The USDA Economic Research Service (ERS) recently released a report, authored by James M. MacDonald, Xiao Dong, and Keith Fuglie, that details issues surrounding market concentration in agribusiness. It is focused on three agribusiness sectors where concentration has increased over time: seeds, meatpacking, and food retail. Market concentration and its impact on competition have attracted growing public scrutiny and are issues of concern for the Farm Bill. Critics argue that many industries have grown too concentrated, with fewer firms competing with one another and a consequent weakening of competition. The report covers the consolidation in each of these industries, explains the driving forces behind increased concentration, and examines public policies aimed at encouraging competition, focusing on the implementation of merger policy.
Click here for a summary or here for the full report.
USDA to Invest $300M to Boost GHG Monitoring
USDA is committing $300 million to improve the measurement, monitoring, reporting, and verification of greenhouse gas (GHG) emissions and carbon sequestering in the areas of agriculture and forestry. In announcing the program, USDA said the new investments in research come from the federal government's Investing in America agenda and the Inflation Reduction Act, which has provided nearly $20 billion to advance climate-smart agriculture and forestry practices. This is another example of research funding for agriculture being supported more broadly than in just the Farm Bill and a reminder that it is important for animal scientists to be involved in the process and look for new opportunities. (Read more)
Celebrating the 160th Anniversary of the Morrill Act
Most readers of this newsletter likely have a direct link to the land-grant university system. Did you know that 160 years ago on July 2, 1862, President Abraham Lincoln signed one of the most important pieces of federal legislation in the history of American higher education and an "enduring legacy of his presidency"--the Morrill Land Grant College Act? You can read a bit more about it at https://www.nifa.usda.gov/about-nifa/blogs/celebrate-160th-anniversary-morrill-act. Funding for the land grants is a significant part of the budget and the Farm Bill.
National Academy of Sciences Professional Development Opportunity
The National Academies is seeking applicants for its New Voices program. Voices in Sciences, Engineering, and Medicine is a cohort-based leadership program that promotes collaboration among outstanding early- and midcareer scientists, engineers, and medical professionals during a two-year term of service. The program aims to expand the diversity of expertise engaged in the convening and advisory functions of the National Academies while building a network of emerging US leaders to address national and global challenges. The program that began in 2018 has brought fresh perspectives to the National Academies' work from underrepresented age ranges, geographies, career stages, races and ethnicities, and professional sectors. They are seeking US-based emerging leaders in all disciplines of science, engineering, and medicine who have an established track record of professional excellence and demonstrated commitment to service beyond their immediate discipline and institution. Click here for application information.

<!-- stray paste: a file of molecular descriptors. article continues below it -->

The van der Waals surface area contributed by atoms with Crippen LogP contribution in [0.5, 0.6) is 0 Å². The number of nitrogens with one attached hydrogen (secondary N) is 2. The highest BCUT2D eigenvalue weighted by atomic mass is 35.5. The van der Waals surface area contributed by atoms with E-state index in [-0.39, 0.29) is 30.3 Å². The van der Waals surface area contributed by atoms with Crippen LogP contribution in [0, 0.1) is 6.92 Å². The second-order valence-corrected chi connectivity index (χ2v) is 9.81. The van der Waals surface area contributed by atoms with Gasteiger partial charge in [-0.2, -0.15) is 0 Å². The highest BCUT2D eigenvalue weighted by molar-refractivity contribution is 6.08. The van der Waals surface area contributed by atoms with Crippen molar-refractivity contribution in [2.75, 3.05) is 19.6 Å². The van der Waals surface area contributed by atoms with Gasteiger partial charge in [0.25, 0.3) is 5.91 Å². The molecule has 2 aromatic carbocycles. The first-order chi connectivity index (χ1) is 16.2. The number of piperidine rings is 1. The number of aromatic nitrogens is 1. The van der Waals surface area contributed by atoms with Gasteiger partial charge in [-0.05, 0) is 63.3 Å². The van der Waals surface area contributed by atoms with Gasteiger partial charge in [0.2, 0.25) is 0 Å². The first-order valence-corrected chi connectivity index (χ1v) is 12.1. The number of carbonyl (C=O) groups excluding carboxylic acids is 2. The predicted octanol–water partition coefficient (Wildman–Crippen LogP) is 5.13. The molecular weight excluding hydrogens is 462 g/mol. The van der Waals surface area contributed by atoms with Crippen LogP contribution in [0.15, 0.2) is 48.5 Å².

Application Deadline: August 10, 2023, 11:59 p.m.
Contact the National Academy of Sciences at firstname.lastname@example.org with questions or for further information.
FASS Science Policy Committee
Members of the FASS Science Policy Committee were at the recent ADSA Annual Meeting sharing information about the committee and inviting participation by attendees in the committee and other policy activities. We spoke with members in seminars, meetings, and at the FASS booth. Among the information shared were the following talking points that may be used by all in advocating for research:
- Past innovations have increased food production by 300% since the 1940s.
- According to USDA, every $1 invested in public agricultural R&D from 1900-2011 generated on average $20 in benefits to the US economy.
- Today, gains in productivity are in deep decline, putting at risk global food security. Declining R&D investment is directly tied to declining productivity.
- Crumbling research facilities and equipment is driving top-tier talent to better-funded disciplines. The number of agricultural scientists has dropped by nearly 30% since the early 2000s.
- The food and agriculture industry contributes more than $1 trillion to the US GDP and accounts for 21 million jobs. Robust funding is critical to maintaining our trade competitiveness.
- The Farm Bill is our opportunity to secure critical funding to build resilience in our food system before it is too late.
We are looking for research advocates to join the committee. The committee meets via Zoom. The group continues to make progress on reviewing and updating existing FASS Science Policy Statements, identifying and developing additional policy statements as needed, and joining coalition efforts and planning activities to advance animal agriculture research funding, while encouraging the use of sound science in decision-making.
Committee terms are for three years with an opportunity to renew for an additional term. We are also looking for FASS science policy advocates who will get to know and communicate occasionally with their members of Congress on issues related to animal agriculture.
Please contact me if you have questions, ideas, or suggestions on any of these or other policy issues. We will provide additional information on these and other emerging issues as it becomes available. We need to work together to maintain a strong and effective national research effort.
Ken Olson, PhD, PAS
FASS Science Policy Coordinator